The event was staged in Bassecourt by JURAnciens, the umbrella organization for the 12 residential care homes in the Jura, each of whom selected ten residents to take part in the games, reported Le Matin.
The ‘Olympic flame' was lit by a 99-year-old, said the paper, kicking off an event that saw participants compete across five disciplines: a slalom race for users of a walking (zimmer) frame, shooting basketball hoops, throwing darts, stacking polystyrene bricks and banging nails into a log.
The event may have had its tongue firmly in its cheek – it is anti-doping but not anti-medication, said the paper – but it also had serious ambitions, aiming to showcase the region's elderly, forge links between care homes and get residents away from their rooms and into an active, social atmosphere.
“We have sparked a spirit of competition,” organizer Sylvia Moritz told Le Matin, saying that some participants took it very seriously and became worried they wouldn't have enough time to prepare when told of their selection... six months ago.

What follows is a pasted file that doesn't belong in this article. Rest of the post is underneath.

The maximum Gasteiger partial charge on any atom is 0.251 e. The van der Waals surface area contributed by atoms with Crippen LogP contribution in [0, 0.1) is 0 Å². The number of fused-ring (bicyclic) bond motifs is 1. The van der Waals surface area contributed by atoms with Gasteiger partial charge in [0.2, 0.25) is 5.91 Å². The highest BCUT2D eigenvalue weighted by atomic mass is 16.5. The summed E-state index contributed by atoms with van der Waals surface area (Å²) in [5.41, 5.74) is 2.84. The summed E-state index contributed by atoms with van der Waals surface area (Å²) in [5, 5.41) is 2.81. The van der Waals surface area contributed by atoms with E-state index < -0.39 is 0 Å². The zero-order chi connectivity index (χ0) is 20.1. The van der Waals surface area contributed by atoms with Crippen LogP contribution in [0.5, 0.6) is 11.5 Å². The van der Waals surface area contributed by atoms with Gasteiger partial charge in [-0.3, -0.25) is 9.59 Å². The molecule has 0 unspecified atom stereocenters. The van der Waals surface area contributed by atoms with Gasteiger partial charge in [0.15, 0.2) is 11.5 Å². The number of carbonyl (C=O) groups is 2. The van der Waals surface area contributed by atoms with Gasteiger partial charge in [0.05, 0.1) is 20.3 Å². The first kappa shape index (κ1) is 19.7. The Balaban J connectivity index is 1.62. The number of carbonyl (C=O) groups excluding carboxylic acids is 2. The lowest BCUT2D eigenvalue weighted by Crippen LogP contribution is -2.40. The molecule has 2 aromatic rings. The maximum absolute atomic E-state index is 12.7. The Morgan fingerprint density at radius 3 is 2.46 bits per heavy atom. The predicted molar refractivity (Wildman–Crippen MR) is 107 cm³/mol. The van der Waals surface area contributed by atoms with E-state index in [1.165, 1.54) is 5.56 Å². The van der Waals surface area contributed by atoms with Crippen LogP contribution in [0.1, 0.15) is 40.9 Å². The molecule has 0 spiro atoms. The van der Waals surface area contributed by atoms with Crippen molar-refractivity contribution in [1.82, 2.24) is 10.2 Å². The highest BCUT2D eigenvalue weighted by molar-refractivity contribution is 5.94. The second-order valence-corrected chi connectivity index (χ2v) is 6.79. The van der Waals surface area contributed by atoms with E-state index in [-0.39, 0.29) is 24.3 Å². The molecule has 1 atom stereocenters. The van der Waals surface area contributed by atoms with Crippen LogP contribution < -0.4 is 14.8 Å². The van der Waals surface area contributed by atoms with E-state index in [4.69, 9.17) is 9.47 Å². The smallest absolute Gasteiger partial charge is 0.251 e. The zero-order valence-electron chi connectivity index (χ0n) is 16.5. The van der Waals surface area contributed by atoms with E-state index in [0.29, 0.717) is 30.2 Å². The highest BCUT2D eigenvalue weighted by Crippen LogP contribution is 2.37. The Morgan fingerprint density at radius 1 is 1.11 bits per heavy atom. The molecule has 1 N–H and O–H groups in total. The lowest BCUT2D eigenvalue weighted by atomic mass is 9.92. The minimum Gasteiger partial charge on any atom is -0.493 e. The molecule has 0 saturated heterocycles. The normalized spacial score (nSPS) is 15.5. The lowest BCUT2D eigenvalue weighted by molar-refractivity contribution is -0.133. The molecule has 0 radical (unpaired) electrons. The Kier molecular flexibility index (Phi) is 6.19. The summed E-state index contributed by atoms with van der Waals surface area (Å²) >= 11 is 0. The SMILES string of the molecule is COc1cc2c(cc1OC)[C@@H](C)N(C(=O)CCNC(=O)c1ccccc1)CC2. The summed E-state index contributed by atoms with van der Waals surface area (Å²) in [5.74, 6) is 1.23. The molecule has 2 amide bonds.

Speaking to local radio station RFJ earlier this month, Moritz said since the training started it had really created a “dynamic” in the care homes, with residents discussing which discipline they were participating in and sharing tips over lunch.
And the event itself went down well.
“They are radiant, motivated, encouraging their teammates,” one care home worker told the station on Tuesday.
“It also sparks memories as many of them did sport when they were young,” she added.
Participants included 86-year-old Gilberte Chetelat, who managed 19 nails in two minutes, and 95-year-old Gisele Chaignat, who totalled 570 points in the darts competition.
Medals were awarded by Swiss Olympian and Jura native Eric Hänni, 77, who won Judo silver in 1964.
According to the Swiss Statistics Office, the canton of Jura has a relatively low number of people aged over 80 living in care homes, since the cantonal system favours supporting the elderly in their own homes.